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Sidewinder Precision Pro Review

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06/06/04
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Quick 'n Accurate

I've always hated bad joysticks. You probably know them. They're uncomfortable, inaccurate, two-button, analog pieces of junk. I was then very glad to be able to try out Microsoft's Sidewinder Precision Pro Microsoft has been developing a reputation for designing high-quality game devices for their Sidewinder line. I am pleased to say that they are carrying on that tradition with the Precision Pro.

The Sidewinder Precision Pro is Microsoft's newest non-force feedback joystick. It is the successor to the Sidewinder Pro. The Precision Pro is an all-digital joystick. This means that you never need to recalibrate the thing. It used infrared beams of light to ensure accurate movement and no drift. The Sidewinder's all-digital nature is a blessing for those who seek accuracy and quality in their joystick, but it can also cause problems on some sound cards. If you have one of these problem sound cards, you should think long and hard before you buy this joystick, as you may have major difficulties when trying to use it.

The Sidewinder has a standard 2-axis stick, plus a rudder control in the form of a twistable handle, which can be used in some games. The main stick has 4 buttons, which are placed more naturally than on the Sidewinder Pro, as well as a hat switch, which can be used to control the viewing direction. On the base of the stick, there are 4 other buttons, a throttle control, and a 'shift' key. You might be wondering why you need all these buttons. After all, most games have actions for 2 or at most 4 joystick buttons. This is where the Sidewinder's software comes in.

The Sidewinder uses profiles to control the functions of the stick. Each profile allows the user to set keystroke combinations for each button and each shifted button. This allows you to use up to 16 combinations per profile. Adding to the joystick's flexibility is the fact that you can switch between profiles by simply calling up the profile manager. 30 profiles for popular games have been included, and it is quite easy to change them or to make your own. One weakness that I noticed is that you are unable to assign keystrokes to rudder control, hat-switch, throttle, or basic movements. This would have let the user use the Sidewinder even in games which are keyboard based, or assign the throttle, hat-switch, and rudder functions to keyboard commands in games which do not use these features.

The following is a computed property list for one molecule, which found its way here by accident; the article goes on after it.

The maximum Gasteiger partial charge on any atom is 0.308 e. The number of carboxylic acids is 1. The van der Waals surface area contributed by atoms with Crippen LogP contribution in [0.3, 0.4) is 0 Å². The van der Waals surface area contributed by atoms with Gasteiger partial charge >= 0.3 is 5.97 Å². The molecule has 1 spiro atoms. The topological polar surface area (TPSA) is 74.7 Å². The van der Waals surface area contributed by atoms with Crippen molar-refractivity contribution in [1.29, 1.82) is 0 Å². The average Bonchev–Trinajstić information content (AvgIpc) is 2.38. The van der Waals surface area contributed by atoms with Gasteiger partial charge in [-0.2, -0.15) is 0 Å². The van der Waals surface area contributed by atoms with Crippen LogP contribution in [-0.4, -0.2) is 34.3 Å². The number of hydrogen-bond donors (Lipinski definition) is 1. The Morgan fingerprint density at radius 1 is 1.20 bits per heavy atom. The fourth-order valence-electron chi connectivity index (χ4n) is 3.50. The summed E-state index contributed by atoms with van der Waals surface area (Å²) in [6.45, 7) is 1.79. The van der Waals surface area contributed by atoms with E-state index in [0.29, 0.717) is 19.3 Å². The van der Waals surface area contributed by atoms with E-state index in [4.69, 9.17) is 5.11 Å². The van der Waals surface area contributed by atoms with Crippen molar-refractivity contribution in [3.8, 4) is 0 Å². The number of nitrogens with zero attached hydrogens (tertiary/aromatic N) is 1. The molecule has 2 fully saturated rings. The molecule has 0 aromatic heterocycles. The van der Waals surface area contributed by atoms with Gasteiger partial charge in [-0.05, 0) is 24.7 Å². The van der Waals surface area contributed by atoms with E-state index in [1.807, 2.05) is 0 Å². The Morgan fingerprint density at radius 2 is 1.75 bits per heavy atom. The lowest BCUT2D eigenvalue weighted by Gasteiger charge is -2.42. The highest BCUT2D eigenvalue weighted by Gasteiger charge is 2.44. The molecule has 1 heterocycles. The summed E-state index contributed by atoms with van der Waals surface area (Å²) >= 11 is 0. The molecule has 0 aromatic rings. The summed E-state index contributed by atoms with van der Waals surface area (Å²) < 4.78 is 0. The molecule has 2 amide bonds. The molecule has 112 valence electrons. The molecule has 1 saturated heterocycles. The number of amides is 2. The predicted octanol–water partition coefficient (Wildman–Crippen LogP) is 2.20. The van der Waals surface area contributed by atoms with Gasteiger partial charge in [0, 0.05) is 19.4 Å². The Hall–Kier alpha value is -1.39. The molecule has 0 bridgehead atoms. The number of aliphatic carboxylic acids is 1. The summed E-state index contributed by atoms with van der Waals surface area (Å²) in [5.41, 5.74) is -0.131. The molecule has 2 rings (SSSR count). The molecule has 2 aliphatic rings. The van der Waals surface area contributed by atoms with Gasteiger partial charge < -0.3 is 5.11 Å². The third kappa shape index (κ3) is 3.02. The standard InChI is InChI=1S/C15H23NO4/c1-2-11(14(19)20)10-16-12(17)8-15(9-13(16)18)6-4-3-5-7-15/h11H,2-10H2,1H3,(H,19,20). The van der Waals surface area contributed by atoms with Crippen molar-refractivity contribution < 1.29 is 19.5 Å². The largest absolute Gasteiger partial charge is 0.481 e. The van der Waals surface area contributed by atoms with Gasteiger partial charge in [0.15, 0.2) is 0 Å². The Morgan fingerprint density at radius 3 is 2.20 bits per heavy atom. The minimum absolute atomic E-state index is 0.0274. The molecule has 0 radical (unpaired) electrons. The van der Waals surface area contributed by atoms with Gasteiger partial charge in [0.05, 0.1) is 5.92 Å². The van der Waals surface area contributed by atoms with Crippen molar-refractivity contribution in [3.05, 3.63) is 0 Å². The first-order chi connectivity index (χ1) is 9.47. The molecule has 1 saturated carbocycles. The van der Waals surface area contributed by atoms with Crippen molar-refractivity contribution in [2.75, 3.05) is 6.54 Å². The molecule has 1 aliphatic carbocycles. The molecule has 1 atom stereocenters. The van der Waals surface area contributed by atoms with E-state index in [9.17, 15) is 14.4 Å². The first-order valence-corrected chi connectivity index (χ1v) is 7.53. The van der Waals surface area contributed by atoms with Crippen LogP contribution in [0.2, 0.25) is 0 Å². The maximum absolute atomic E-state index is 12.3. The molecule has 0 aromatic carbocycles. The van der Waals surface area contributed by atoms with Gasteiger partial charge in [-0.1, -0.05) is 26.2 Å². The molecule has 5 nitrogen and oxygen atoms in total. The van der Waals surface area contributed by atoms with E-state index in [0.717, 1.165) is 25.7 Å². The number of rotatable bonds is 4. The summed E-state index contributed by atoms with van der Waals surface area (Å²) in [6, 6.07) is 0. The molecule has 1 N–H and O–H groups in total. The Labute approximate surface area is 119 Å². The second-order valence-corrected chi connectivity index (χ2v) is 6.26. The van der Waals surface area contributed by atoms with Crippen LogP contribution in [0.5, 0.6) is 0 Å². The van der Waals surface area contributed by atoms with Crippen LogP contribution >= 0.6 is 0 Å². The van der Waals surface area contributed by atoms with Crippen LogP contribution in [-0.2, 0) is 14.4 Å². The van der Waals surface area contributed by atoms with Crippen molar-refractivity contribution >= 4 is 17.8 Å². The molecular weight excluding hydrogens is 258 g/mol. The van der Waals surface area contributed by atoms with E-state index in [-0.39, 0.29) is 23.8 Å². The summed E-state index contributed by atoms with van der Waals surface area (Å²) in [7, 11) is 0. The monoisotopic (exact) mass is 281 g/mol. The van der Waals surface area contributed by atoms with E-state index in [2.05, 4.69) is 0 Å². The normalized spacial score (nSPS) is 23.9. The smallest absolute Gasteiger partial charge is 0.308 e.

Despite these annoyances, I found the Sidewinder Precision Pro very useful in most games. Its button layout is much more convenient than the earlier Sidewinder, and its full complement of buttons and programmability makes it invaluable in flight sims and fighting games. While I would not recommend the Sidewinder Precision Pro to current owners of a high quality joystick, I would recommend it to anyone looking for an accurate, drift free, programmable joystick. Another joystick to consider would be the Sidewinder Force-feedback joystick, but it costs about twice that of the Precision Pro, and can cause soreness in some users. If you use a joystick a lot, and are stuck with one of those $10 models, you will wish you had bought the Sidewinder Precision Pro a long time ago.


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